> This week we read Parshas Vaaira, where the first three plagues befall the Egyptians. The second plague is the plague of frogs. When this plague occurred, the Torah tells us ( 8:2 ) Vataal Hatzefardaiyah – and the frog came up (from the Nile). As the well known song goes, we know that there were many, many frogs all over Egypt at the time that the plague came. Why does the Torah refer to them as the frog in the singular? The Midrash tells us that when the plague first came, it came only as one singular, large frog. The Egyptians who saw it were very upset about it, and began to hit it. As they hit it, many frogs started jumping out from this large frog. This got the Egyptians even more upset, so they hit it more. The more they would hit it, the more frogs would emerge, and the more they would get angry and hit it more.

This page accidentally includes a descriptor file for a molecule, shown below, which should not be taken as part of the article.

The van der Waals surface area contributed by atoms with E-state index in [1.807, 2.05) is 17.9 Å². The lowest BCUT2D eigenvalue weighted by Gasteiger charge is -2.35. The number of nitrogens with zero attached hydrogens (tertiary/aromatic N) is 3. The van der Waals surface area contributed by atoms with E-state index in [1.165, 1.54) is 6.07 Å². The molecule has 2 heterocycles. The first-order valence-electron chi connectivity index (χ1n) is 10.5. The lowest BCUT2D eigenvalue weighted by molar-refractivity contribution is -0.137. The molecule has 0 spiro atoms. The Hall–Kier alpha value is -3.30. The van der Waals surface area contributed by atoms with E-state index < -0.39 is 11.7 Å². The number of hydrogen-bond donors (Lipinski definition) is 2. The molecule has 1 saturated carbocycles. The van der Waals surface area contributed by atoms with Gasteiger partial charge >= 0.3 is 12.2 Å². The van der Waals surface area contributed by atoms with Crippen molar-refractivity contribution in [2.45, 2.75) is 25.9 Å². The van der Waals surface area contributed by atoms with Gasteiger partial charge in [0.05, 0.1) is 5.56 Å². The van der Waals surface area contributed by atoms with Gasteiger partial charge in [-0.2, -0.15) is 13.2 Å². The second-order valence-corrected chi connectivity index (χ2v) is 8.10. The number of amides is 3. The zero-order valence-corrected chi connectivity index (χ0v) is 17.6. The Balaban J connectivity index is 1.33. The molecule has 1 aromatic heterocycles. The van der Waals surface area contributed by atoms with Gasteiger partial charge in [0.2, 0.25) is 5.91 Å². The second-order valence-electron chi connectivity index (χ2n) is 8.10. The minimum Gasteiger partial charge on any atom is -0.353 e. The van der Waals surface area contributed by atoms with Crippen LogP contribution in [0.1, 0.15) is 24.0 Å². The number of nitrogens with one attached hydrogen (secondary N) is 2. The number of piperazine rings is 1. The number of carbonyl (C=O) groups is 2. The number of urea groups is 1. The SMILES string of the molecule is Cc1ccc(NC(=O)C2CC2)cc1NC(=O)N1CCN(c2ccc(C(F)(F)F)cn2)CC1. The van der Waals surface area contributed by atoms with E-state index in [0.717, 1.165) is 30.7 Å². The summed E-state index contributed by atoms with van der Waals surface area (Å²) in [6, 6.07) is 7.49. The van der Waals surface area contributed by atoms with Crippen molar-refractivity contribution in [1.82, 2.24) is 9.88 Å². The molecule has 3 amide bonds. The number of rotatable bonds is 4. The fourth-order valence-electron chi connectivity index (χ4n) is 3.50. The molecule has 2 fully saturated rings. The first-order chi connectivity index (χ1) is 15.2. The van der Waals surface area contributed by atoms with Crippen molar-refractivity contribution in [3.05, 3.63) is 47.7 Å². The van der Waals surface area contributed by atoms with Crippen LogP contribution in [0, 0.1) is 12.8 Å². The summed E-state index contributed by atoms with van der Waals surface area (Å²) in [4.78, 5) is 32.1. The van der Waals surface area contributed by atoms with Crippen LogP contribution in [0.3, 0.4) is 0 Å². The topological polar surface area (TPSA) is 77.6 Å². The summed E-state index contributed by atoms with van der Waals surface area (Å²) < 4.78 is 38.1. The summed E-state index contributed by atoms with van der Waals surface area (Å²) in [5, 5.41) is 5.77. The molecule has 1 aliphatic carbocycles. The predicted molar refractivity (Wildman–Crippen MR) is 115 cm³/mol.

The obvious question is, if the Egyptians saw that when they hit it, it just made the situation worse, why did they keep on hitting it? Wouldn’t it have made more sense just to leave it alone?
This, the Steipler Gaon points out, teaches us the lesson of patience, and the terrible effects of anger. When a person acts out of anger, he or she doesn’t think rationally. The things we say or do out of anger can cause irreparable damage. When the Egyptians hit the frog they were destroying themselves, but they still hit it. When we do react to something that was said or done, we must first pause, and think. Hopefully we can then say or do things that are correct, that we won’t regret, and that will cause only peace and harmony.
Wishing you and your family a great Shabbos and happy Rosh Chodesh!!!
Rabbi Moshe Travitsky